Nature Chemical Biology ( 6, 307; 2010) asks in its May Editorial: what can be done to reduce the burden on scientific referees while ensuring the continuity and quality of peer review?
Peer review, in which scientists critically evaluate ideas, results and scientific models, is central to all scientific discourse and especially critical for ensuring the quality of the scientific literature. Researchers profit from the peer review process in their roles as authors, where it improves their published papers. They also benefit as referees by getting a broad view of leading studies in their field and by enhancing the rigor of their discipline’s published literature. Yet, in the current climate of greater scientific output, peer review is just one component of the expanding workload of scientists. Last month (Nat. Chem. Biol. 6, 245, 2010) we answered some frequently asked questions about the peer review process at Nature Chemical Biology. This month we suggest ways to broaden the voices participating in peer review and reduce its demands on individual scientists.
As technological advances have equipped scientists with new tools to probe scientific questions in unprecedented ways, the pace of research has expanded significantly, particularly in interdisciplinary areas. This more competitive landscape has placed increasing pressure on scientists to publish their research in leading journals. More manuscripts are being written and a higher burden for each manuscript to include more and better data puts corresponding pressure on the peer review system. Unfortunately, this is happening in an environment where the ‘to do’ lists of scientists are already becoming unmanageable.
Despite everyone’s best efforts, the slowest step in the publication process remains the evaluation of manuscripts by anonymous experts. All journals, including Nature Chemical Biology, strive to balance the desires of authors for expeditious review with our need for the high quality referee feedback necessary for making informed editorial decisions. Given these competing demands, the scientific community needs to find ways to reduce the burden of peer review, while making sure that it fulfills its central role in the advancement of science.
Journals can do their part by guaranteeing that peer review responsibilities are well distributed across their communities. At Nature Chemical Biology, we limit how frequently individual scientists are contacted to serve as referees, which helps to manage their reviewing load and balance their scientific influence at the journal.
Nature Chemical Biology is committed to expanding our referee database to ensure that our referee pool reflects the scientific, demographic and geographical diversity of our authors and readers. In adding scientists to our database of potential reviewers, the editors rely on our familiarity with the different fields of chemical biology, as well as contacts made at conferences or lab visits. Authors consistently provide excellent referee suggestions, and scientists who decline referee requests frequently suggest appropriate alternatives. We also use online resources and search engines to identify potential referees, but this mechanism requires that scientists be ‘findable’ on the Internet. Thus, we encourage scientists, universities and companies to consider this as they design and update their websites.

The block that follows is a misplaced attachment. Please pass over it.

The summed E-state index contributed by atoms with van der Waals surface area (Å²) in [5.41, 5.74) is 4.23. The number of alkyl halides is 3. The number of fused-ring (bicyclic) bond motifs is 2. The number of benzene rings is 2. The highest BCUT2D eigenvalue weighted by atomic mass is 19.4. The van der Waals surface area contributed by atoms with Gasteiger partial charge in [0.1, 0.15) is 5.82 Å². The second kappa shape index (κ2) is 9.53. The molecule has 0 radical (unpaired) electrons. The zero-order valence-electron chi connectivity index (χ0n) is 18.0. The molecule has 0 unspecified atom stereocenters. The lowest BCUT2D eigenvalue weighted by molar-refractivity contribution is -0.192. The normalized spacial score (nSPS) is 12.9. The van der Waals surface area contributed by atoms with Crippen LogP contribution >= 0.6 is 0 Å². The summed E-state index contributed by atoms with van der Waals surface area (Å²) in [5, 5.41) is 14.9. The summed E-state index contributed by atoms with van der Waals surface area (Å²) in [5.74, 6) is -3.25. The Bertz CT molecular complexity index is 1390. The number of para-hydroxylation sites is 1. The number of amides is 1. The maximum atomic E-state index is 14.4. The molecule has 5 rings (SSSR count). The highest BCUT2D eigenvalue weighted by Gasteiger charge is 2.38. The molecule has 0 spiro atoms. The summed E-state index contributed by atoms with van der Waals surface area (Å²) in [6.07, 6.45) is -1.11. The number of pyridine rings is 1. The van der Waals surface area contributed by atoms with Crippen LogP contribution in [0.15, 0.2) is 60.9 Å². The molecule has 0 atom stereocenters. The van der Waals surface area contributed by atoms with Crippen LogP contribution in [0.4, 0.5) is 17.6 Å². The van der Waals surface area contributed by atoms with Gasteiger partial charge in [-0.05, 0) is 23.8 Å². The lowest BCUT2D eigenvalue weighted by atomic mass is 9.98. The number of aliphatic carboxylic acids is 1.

Developing better systems to train young scientists in the peer review process is another main component of this strategy. We urge principal investigators to work with their colleagues and institutions to establish formal peer review training in their curricula, focusing on the intellectual aspects of review, such as how to assess the aims and technical merit of scientific studies. However, they also need to include training on the practical matters of how to express constructive criticism clearly in writing and should examine the professional and ethical dimensions of peer review. Such approaches will help young scientists develop peer reviewing skills, which will also shape students’ views of how to design and evaluate their own scientific work.
After review, we routinely send anonymous copies of all referee reports to the referees of each manuscript; we encourage all referees to examine these and discuss them with any collaborating co-referees, as the combined reports provide a useful way to view the review process more comprehensively and learn from the comments of other scientists.
Taken together, the contributions of individual referees as well as training programmes in peer review will expand the peer review network to incorporate the broadest base of referees necessary for supporting the expanding scientific community and literature.